Magazine article Black Issues in Higher Education

Acting Out: Black Theater in Transition

Magazine article Black Issues in Higher Education

Acting Out: Black Theater in Transition

Article excerpt

Theater Schools Cast in Key Role

August Wilson has achieved the success most playwrights only dream about. His award-winning plays - which include "Fences", "Joe Turner's Come and Gone," and "The Piano Lesson" - have rendered sensitive and probing portrayals of African American life. Staged in venues ranging from regional theaters to Broadway, Wilson's plays have earned two Pulitzer Prizes and lavish praise from critics.

So it came as something of a shock to the theatrical world last year when Wilson chose to castigate the nonprofit theater establishment for its alleged part in undermining African American theater. The Charge was made at Princeton University during his keynote address to a gathering of the Theatre Communications Group, a leading nonprofit theater organization.

"... Black Theater in America is alive ... it is vital ... it just isn't funded," Wilson said. "Black theatre doesn't share in the economics that would allow it to support its artists and supply them with meaningful avenues to develop their talent and broadcast and disseminate ideas crucial to its growth. The economics are reserved as privilege to the overwhelming abundance of institutions that preserve, promote, and perpetuate White culture."

Wilson criticized funding organizations for rewarding majority-White regional theaters for programming plays about minorities while failing to support Black theater organizations. He declared that White-controlled theater companies were attempting to diversify their programming at the expense of the Black theater establishment.

Wilson's comments brought new attention to the cause of independent Black theater in America. A number of Black theater professionals say he voiced a widely-felt frustration with the nonprofit theater establishment. But they also point out that continued survival of Black theater will require considerable innovation to strengthen links to the communities in which theater companies reside, and to institutions, such as historically Black colleges and universities (HBCUs).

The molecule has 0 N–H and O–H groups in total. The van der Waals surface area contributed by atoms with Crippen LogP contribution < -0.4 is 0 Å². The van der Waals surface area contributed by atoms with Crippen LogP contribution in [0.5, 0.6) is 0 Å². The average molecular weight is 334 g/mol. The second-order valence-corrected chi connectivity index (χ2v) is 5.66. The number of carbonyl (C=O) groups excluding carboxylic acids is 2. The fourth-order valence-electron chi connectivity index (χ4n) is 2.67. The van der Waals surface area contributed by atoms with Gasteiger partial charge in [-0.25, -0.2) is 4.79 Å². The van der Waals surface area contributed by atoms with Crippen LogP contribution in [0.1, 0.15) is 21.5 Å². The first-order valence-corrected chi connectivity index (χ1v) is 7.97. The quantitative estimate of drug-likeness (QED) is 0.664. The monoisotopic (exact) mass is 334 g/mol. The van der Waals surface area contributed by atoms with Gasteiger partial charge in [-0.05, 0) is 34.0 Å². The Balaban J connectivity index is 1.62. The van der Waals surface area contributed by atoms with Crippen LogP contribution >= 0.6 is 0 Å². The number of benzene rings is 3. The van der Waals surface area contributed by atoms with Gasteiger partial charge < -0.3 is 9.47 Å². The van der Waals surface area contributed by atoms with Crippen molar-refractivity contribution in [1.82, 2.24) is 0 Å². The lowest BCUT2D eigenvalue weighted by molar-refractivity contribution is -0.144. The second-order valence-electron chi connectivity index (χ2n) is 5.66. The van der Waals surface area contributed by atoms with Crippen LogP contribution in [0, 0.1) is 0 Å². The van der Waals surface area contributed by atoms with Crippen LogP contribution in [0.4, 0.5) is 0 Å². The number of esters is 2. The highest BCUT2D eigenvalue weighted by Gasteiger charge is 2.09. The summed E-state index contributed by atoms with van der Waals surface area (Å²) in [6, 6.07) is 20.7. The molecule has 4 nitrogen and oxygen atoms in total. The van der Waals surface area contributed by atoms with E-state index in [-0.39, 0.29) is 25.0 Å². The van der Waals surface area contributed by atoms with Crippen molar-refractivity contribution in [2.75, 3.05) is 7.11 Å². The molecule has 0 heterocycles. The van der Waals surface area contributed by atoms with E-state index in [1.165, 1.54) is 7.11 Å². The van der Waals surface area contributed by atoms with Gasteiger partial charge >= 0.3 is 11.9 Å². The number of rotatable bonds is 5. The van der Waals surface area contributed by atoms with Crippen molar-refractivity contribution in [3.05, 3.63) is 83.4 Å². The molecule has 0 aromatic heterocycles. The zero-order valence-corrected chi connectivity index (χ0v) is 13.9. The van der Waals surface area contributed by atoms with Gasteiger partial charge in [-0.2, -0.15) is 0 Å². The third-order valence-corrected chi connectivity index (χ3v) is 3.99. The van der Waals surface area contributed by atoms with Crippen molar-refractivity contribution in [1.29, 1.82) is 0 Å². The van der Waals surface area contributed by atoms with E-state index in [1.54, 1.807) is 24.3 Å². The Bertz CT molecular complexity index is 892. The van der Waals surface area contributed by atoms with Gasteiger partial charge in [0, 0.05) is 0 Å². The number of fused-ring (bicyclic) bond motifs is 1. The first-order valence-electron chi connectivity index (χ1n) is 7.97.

In recent years, the works of contemporary Black playwrights, such as Wilson, have found a receptive environment at HBCUs. Dr. Mikell Pinkney, assistant professor of theater at the University of Florida, undergraduate drama programs at HBCUs have remained highly competitive in attracting African American students even while better funded programs at traditionally White institutions (TWIs) have welcomed Black students. Pinkney is president of the Black Theatre Network, a nonprofit organization of African American theater faculty and theater professionals.

"One of the problems for Black students at majority White institutions is that they don't get the acting opportunities," says Dr. Darius L. Swann, former professor of drama and religion at George Mason University in Fairfax, Va. "If they get a chance, it's usually the role of a maid or something like that."

Swann, an African American and an advocate of non-traditional casting, has always made an effort to give Black students a shot at substantive roles.

Black college drama programs have been considered essential to African American theater companies because they depend on trained graduates to staff their companies and to perform in productions. Yet, Dr. Michael Lomax, founder of the National Black Arts Festival and president of Dillard University, said there have been too few contemporary linkages forged between HBCUs and Black theater companies.

"Before desegregation, there were greater links between HBCUs and their communities in terms of the arts. HBCUs were largely the center of Black theatrical activity," Lomax said.

Perpetually Challenged

The tradition of independent Black theater has been considered vital to the development of American theater. As early as the nineteenth century, independent Black theater companies nurtured and produced the works of African American playwrights and provided acting and other opportunities for thousands more. …

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